“The U.S. addressed the problems of the financial crisis faster and with much more ferocity than the rest of the world,” Edward M. Clissold, a market strategist at Ned Davis Research, said in the Times article.
Beyond the stock market, the marine industry can take heart in reports that U.S. consumer spending in February climbed by the most in five months as incomes rose, signaling that an improving job market is spurring demand. The term “wealth effect” refers to an increase in consumer spending that accompanies a rise in perceived wealth.
“The economy is in a very good place right now ahead of the fiscal restraint,” Chris Rupkey, chief financial economist at Bank of Tokyo-Mitsubishi UFJ Ltd. In New York, said in a Bloomberg article. “This recovery is sustainable. Consumers are in the driver’s seat.”
A report today by CNBC notes that the two strongest equity sectors that have fueled the S&P 500′s recovery are stocks based on consumer staples and consumer discretionary spending. So-called discretionary and staples stocks have posted 14 straight quarters of earnings growth, the longest streak among the 10 S&P 500 sectors.
A year ago, spring arrived early in many parts of the country and the recreational boating industry rode a large and early wave of customers to strong results in February. This year, the industry appears to have caught a chill.
Soundings Trade Only reported that in the industry’s main powerboat segments reversed course. Rather than the double-digit gain of a year earlier, the group that consists of two aluminum and five fiberglass categories saw a 9.5% decline in sales to 4,013 boats in February from 4,434 in the same month a year earlier, Statistical Surveys Inc. said today.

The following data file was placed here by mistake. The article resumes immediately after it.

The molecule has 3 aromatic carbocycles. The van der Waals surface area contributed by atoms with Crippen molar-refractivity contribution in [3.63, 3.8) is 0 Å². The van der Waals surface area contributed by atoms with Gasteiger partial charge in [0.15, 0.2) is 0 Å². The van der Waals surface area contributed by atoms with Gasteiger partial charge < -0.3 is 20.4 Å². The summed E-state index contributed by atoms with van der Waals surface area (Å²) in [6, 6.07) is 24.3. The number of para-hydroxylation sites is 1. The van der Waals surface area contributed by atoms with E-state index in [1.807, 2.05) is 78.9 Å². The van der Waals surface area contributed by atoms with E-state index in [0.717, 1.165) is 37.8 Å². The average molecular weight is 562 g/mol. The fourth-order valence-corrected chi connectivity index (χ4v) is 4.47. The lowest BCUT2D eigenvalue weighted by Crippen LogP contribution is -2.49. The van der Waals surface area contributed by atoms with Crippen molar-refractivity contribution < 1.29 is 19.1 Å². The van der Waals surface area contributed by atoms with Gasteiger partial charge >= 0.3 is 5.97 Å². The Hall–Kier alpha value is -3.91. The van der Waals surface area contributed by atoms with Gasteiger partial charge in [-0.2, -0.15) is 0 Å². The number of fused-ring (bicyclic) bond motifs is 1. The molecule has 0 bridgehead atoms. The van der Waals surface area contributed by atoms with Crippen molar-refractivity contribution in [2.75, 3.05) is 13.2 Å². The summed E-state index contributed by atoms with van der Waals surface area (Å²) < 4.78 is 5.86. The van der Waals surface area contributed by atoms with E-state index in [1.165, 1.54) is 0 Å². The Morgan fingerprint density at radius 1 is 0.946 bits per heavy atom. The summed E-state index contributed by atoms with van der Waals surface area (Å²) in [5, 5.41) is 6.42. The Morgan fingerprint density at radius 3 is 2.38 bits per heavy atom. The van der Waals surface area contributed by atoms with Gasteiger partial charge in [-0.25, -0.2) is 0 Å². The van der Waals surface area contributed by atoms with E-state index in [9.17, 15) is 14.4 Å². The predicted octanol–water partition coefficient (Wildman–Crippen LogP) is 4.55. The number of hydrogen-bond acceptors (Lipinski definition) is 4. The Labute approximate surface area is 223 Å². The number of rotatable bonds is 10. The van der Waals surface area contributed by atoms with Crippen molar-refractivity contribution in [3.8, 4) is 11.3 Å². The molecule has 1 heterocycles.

Industrywide, sales dropped 9.8% to 5,853 from 6,491 a year earlier.
Statistical Surveys national marine sales manager, Ryan Kloppe said the 2013 results suffered by comparison with the sharp sales gains the industry had in 2012.
“We had a heck of a February last year,” he said.
The February 2013 data in the Statistical Surveys report are based on information from 27 early reporting states that represent about 63% of the U.S. boat market. Reports of sales of documented vessels were complete only through November because of data entry delays at the Coast Guard, creating an incomplete report for boats larger than 31 feet and understating the cruiser and yacht markets.
“Obviously we know how far the Coast Guard is behind and that is part of [the reason the sales figures appear so low],” Kloppe said.